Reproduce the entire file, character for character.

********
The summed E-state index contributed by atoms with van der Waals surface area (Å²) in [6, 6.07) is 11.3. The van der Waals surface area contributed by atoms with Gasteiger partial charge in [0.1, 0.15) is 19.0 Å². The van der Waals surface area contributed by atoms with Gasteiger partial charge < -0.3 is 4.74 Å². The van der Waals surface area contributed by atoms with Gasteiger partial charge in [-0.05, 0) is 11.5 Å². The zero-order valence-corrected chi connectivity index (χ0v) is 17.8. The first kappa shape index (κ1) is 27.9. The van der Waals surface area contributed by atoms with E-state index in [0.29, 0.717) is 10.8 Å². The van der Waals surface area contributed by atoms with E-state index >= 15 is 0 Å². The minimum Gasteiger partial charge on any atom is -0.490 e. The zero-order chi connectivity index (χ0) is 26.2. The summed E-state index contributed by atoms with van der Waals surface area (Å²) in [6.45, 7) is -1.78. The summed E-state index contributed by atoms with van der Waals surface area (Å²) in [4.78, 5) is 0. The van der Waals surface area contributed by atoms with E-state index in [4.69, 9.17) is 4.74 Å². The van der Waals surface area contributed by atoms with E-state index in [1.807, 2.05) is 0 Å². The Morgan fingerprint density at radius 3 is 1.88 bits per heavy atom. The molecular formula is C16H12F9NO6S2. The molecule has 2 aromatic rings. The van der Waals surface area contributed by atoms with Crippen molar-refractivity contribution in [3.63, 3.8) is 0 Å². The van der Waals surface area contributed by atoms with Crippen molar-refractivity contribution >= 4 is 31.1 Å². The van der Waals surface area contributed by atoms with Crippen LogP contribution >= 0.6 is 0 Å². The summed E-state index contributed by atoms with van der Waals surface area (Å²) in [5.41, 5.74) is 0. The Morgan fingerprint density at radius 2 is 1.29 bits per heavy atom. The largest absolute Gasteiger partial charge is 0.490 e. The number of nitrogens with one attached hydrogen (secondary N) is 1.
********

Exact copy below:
The summed E-state index contributed by atoms with van der Waals surface area (Å²) in [6, 6.07) is 11.3. The van der Waals surface area contributed by atoms with Gasteiger partial charge in [0.1, 0.15) is 19.0 Å². The van der Waals surface area contributed by atoms with Gasteiger partial charge < -0.3 is 4.74 Å². The van der Waals surface area contributed by atoms with Gasteiger partial charge in [-0.05, 0) is 11.5 Å². The zero-order valence-corrected chi connectivity index (χ0v) is 17.8. The first kappa shape index (κ1) is 27.9. The van der Waals surface area contributed by atoms with E-state index in [0.29, 0.717) is 10.8 Å². The van der Waals surface area contributed by atoms with E-state index >= 15 is 0 Å². The minimum Gasteiger partial charge on any atom is -0.490 e. The zero-order chi connectivity index (χ0) is 26.2. The summed E-state index contributed by atoms with van der Waals surface area (Å²) in [6.45, 7) is -1.78. The summed E-state index contributed by atoms with van der Waals surface area (Å²) in [4.78, 5) is 0. The van der Waals surface area contributed by atoms with E-state index in [4.69, 9.17) is 4.74 Å². The van der Waals surface area contributed by atoms with E-state index in [1.807, 2.05) is 0 Å². The Morgan fingerprint density at radius 3 is 1.88 bits per heavy atom. The molecular formula is C16H12F9NO6S2. The molecule has 2 aromatic rings. The van der Waals surface area contributed by atoms with Crippen molar-refractivity contribution in [3.63, 3.8) is 0 Å². The van der Waals surface area contributed by atoms with Crippen molar-refractivity contribution >= 4 is 31.1 Å². The van der Waals surface area contributed by atoms with Crippen LogP contribution >= 0.6 is 0 Å². The summed E-state index contributed by atoms with van der Waals surface area (Å²) in [5.41, 5.74) is 0. The Morgan fingerprint density at radius 2 is 1.29 bits per heavy atom. The largest absolute Gasteiger partial charge is 0.490 e. The number of nitrogens with one attached hydrogen (secondary N) is 1.